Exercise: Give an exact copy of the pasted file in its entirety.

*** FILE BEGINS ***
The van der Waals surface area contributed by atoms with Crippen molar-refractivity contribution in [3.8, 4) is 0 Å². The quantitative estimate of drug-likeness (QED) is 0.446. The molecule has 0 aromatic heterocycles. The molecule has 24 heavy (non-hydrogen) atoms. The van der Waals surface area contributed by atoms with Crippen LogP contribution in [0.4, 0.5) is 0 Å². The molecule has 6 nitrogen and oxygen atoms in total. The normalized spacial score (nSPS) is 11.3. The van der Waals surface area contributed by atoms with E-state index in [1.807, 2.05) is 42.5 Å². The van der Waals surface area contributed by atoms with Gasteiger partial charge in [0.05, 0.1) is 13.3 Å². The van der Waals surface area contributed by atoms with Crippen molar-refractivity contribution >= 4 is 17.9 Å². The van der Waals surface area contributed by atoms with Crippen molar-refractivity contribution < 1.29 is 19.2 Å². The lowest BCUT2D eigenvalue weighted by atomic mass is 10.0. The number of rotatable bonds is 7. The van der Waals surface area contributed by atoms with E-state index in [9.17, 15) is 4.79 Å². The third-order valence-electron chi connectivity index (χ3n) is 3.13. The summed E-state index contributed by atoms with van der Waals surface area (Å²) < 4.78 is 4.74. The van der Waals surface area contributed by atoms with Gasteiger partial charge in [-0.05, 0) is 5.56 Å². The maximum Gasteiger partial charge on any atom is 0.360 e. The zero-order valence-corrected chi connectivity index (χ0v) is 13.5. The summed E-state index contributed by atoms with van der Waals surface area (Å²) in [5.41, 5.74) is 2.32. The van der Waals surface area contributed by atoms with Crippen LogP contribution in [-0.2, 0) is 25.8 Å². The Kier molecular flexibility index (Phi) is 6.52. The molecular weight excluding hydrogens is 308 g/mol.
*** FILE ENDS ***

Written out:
The van der Waals surface area contributed by atoms with Crippen molar-refractivity contribution in [3.8, 4) is 0 Å². The quantitative estimate of drug-likeness (QED) is 0.446. The molecule has 0 aromatic heterocycles. The molecule has 24 heavy (non-hydrogen) atoms. The van der Waals surface area contributed by atoms with Crippen LogP contribution in [0.4, 0.5) is 0 Å². The molecule has 6 nitrogen and oxygen atoms in total. The normalized spacial score (nSPS) is 11.3. The van der Waals surface area contributed by atoms with E-state index in [1.807, 2.05) is 42.5 Å². The van der Waals surface area contributed by atoms with Gasteiger partial charge in [0.05, 0.1) is 13.3 Å². The van der Waals surface area contributed by atoms with Crippen molar-refractivity contribution >= 4 is 17.9 Å². The van der Waals surface area contributed by atoms with Crippen molar-refractivity contribution < 1.29 is 19.2 Å². The lowest BCUT2D eigenvalue weighted by atomic mass is 10.0. The number of rotatable bonds is 7. The van der Waals surface area contributed by atoms with E-state index in [9.17, 15) is 4.79 Å². The third-order valence-electron chi connectivity index (χ3n) is 3.13. The summed E-state index contributed by atoms with van der Waals surface area (Å²) < 4.78 is 4.74. The van der Waals surface area contributed by atoms with Gasteiger partial charge in [-0.05, 0) is 5.56 Å². The maximum Gasteiger partial charge on any atom is 0.360 e. The zero-order valence-corrected chi connectivity index (χ0v) is 13.5. The summed E-state index contributed by atoms with van der Waals surface area (Å²) in [5.41, 5.74) is 2.32. The van der Waals surface area contributed by atoms with Crippen LogP contribution in [-0.2, 0) is 25.8 Å². The Kier molecular flexibility index (Phi) is 6.52. The molecular weight excluding hydrogens is 308 g/mol.